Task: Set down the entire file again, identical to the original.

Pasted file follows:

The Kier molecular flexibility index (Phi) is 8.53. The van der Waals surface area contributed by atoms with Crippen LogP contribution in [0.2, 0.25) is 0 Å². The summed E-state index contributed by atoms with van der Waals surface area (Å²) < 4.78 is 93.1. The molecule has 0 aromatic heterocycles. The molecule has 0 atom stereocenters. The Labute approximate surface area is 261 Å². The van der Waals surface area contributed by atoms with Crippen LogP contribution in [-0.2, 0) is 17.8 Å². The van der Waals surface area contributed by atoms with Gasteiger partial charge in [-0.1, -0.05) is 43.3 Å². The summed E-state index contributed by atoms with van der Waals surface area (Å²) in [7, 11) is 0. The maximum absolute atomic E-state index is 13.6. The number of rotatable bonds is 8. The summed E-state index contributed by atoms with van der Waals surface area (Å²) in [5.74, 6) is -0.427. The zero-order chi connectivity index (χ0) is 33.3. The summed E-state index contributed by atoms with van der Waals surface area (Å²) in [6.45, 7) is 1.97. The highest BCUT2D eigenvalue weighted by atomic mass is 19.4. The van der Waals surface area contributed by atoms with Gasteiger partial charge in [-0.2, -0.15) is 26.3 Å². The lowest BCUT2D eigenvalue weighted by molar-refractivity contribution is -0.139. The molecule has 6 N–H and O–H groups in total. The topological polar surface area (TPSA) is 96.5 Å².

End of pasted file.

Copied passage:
The Kier molecular flexibility index (Phi) is 8.53. The van der Waals surface area contributed by atoms with Crippen LogP contribution in [0.2, 0.25) is 0 Å². The summed E-state index contributed by atoms with van der Waals surface area (Å²) < 4.78 is 93.1. The molecule has 0 aromatic heterocycles. The molecule has 0 atom stereocenters. The Labute approximate surface area is 261 Å². The van der Waals surface area contributed by atoms with Crippen LogP contribution in [-0.2, 0) is 17.8 Å². The van der Waals surface area contributed by atoms with Gasteiger partial charge in [-0.1, -0.05) is 43.3 Å². The summed E-state index contributed by atoms with van der Waals surface area (Å²) in [7, 11) is 0. The maximum absolute atomic E-state index is 13.6. The number of rotatable bonds is 8. The summed E-state index contributed by atoms with van der Waals surface area (Å²) in [5.74, 6) is -0.427. The zero-order chi connectivity index (χ0) is 33.3. The summed E-state index contributed by atoms with van der Waals surface area (Å²) in [6.45, 7) is 1.97. The highest BCUT2D eigenvalue weighted by atomic mass is 19.4. The van der Waals surface area contributed by atoms with Gasteiger partial charge in [-0.2, -0.15) is 26.3 Å². The lowest BCUT2D eigenvalue weighted by molar-refractivity contribution is -0.139. The molecule has 6 N–H and O–H groups in total. The topological polar surface area (TPSA) is 96.5 Å².